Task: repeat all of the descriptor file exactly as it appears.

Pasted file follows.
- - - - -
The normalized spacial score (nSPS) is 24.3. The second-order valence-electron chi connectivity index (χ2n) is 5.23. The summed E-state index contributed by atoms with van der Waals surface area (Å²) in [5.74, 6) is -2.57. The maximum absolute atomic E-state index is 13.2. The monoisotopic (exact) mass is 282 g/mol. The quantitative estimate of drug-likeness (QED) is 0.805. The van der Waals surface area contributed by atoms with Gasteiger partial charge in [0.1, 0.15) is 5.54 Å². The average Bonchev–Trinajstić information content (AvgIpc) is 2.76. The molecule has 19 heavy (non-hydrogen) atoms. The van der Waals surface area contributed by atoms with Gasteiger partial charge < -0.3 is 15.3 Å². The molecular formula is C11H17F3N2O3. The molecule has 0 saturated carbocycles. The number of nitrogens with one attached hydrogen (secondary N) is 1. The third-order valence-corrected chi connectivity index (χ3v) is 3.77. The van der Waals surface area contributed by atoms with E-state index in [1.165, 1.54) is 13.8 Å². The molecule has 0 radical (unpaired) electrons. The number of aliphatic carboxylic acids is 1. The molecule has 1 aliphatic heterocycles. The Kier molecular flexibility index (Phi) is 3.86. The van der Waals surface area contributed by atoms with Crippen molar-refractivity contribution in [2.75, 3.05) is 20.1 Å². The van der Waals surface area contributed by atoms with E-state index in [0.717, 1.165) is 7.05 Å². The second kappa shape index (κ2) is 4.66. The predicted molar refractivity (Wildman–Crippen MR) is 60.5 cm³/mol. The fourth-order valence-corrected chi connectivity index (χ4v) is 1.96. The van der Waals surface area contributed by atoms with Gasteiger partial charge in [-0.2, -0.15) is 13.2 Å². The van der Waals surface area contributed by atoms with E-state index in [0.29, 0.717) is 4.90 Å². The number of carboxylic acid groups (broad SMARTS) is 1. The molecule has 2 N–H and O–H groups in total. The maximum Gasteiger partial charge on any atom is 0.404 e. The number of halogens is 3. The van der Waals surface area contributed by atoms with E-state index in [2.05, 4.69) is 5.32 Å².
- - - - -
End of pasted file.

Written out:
The normalized spacial score (nSPS) is 24.3. The second-order valence-electron chi connectivity index (χ2n) is 5.23. The summed E-state index contributed by atoms with van der Waals surface area (Å²) in [5.74, 6) is -2.57. The maximum absolute atomic E-state index is 13.2. The monoisotopic (exact) mass is 282 g/mol. The quantitative estimate of drug-likeness (QED) is 0.805. The van der Waals surface area contributed by atoms with Gasteiger partial charge in [0.1, 0.15) is 5.54 Å². The average Bonchev–Trinajstić information content (AvgIpc) is 2.76. The molecule has 19 heavy (non-hydrogen) atoms. The van der Waals surface area contributed by atoms with Gasteiger partial charge < -0.3 is 15.3 Å². The molecular formula is C11H17F3N2O3. The molecule has 0 saturated carbocycles. The number of nitrogens with one attached hydrogen (secondary N) is 1. The third-order valence-corrected chi connectivity index (χ3v) is 3.77. The van der Waals surface area contributed by atoms with E-state index in [1.165, 1.54) is 13.8 Å². The molecule has 0 radical (unpaired) electrons. The number of aliphatic carboxylic acids is 1. The molecule has 1 aliphatic heterocycles. The Kier molecular flexibility index (Phi) is 3.86. The van der Waals surface area contributed by atoms with Crippen molar-refractivity contribution in [2.75, 3.05) is 20.1 Å². The van der Waals surface area contributed by atoms with E-state index in [0.717, 1.165) is 7.05 Å². The second kappa shape index (κ2) is 4.66. The predicted molar refractivity (Wildman–Crippen MR) is 60.5 cm³/mol. The fourth-order valence-corrected chi connectivity index (χ4v) is 1.96. The van der Waals surface area contributed by atoms with Gasteiger partial charge in [-0.2, -0.15) is 13.2 Å². The van der Waals surface area contributed by atoms with E-state index in [0.29, 0.717) is 4.90 Å². The number of carboxylic acid groups (broad SMARTS) is 1. The molecule has 2 N–H and O–H groups in total. The maximum Gasteiger partial charge on any atom is 0.404 e. The number of halogens is 3. The van der Waals surface area contributed by atoms with E-state index in [2.05, 4.69) is 5.32 Å².